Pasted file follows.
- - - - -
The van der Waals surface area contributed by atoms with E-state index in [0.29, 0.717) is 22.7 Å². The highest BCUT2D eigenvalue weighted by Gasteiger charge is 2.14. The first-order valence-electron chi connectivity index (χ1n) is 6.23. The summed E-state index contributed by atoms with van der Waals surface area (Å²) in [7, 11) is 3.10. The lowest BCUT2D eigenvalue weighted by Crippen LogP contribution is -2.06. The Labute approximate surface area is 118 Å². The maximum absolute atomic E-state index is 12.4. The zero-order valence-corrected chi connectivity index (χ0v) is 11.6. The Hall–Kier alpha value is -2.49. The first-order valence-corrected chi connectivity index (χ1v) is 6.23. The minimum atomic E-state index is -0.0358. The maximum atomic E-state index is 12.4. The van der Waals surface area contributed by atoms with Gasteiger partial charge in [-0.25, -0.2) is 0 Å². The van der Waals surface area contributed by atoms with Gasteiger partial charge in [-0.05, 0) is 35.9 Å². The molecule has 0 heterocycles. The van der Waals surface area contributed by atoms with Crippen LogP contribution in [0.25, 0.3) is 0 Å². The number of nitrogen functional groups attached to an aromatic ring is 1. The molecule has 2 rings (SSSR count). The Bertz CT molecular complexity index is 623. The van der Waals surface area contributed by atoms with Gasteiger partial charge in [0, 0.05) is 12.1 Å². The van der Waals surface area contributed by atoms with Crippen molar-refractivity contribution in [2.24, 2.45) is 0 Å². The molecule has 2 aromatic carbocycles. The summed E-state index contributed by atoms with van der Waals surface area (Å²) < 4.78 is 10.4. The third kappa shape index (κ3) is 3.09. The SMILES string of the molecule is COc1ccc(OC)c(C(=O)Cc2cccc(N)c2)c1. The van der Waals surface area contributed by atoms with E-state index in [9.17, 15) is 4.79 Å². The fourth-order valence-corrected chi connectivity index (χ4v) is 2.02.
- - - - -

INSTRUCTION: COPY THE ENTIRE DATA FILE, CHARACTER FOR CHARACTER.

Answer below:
The van der Waals surface area contributed by atoms with E-state index in [0.29, 0.717) is 22.7 Å². The highest BCUT2D eigenvalue weighted by Gasteiger charge is 2.14. The first-order valence-electron chi connectivity index (χ1n) is 6.23. The summed E-state index contributed by atoms with van der Waals surface area (Å²) in [7, 11) is 3.10. The lowest BCUT2D eigenvalue weighted by Crippen LogP contribution is -2.06. The Labute approximate surface area is 118 Å². The maximum absolute atomic E-state index is 12.4. The zero-order valence-corrected chi connectivity index (χ0v) is 11.6. The Hall–Kier alpha value is -2.49. The first-order valence-corrected chi connectivity index (χ1v) is 6.23. The minimum atomic E-state index is -0.0358. The maximum atomic E-state index is 12.4. The van der Waals surface area contributed by atoms with Gasteiger partial charge in [-0.25, -0.2) is 0 Å². The van der Waals surface area contributed by atoms with Gasteiger partial charge in [-0.05, 0) is 35.9 Å². The molecule has 0 heterocycles. The van der Waals surface area contributed by atoms with Crippen LogP contribution in [0.25, 0.3) is 0 Å². The number of nitrogen functional groups attached to an aromatic ring is 1. The molecule has 2 rings (SSSR count). The Bertz CT molecular complexity index is 623. The van der Waals surface area contributed by atoms with Gasteiger partial charge in [0, 0.05) is 12.1 Å². The van der Waals surface area contributed by atoms with Crippen molar-refractivity contribution in [2.24, 2.45) is 0 Å². The molecule has 2 aromatic carbocycles. The summed E-state index contributed by atoms with van der Waals surface area (Å²) < 4.78 is 10.4. The third kappa shape index (κ3) is 3.09. The SMILES string of the molecule is COc1ccc(OC)c(C(=O)Cc2cccc(N)c2)c1. The van der Waals surface area contributed by atoms with E-state index in [9.17, 15) is 4.79 Å². The fourth-order valence-corrected chi connectivity index (χ4v) is 2.02.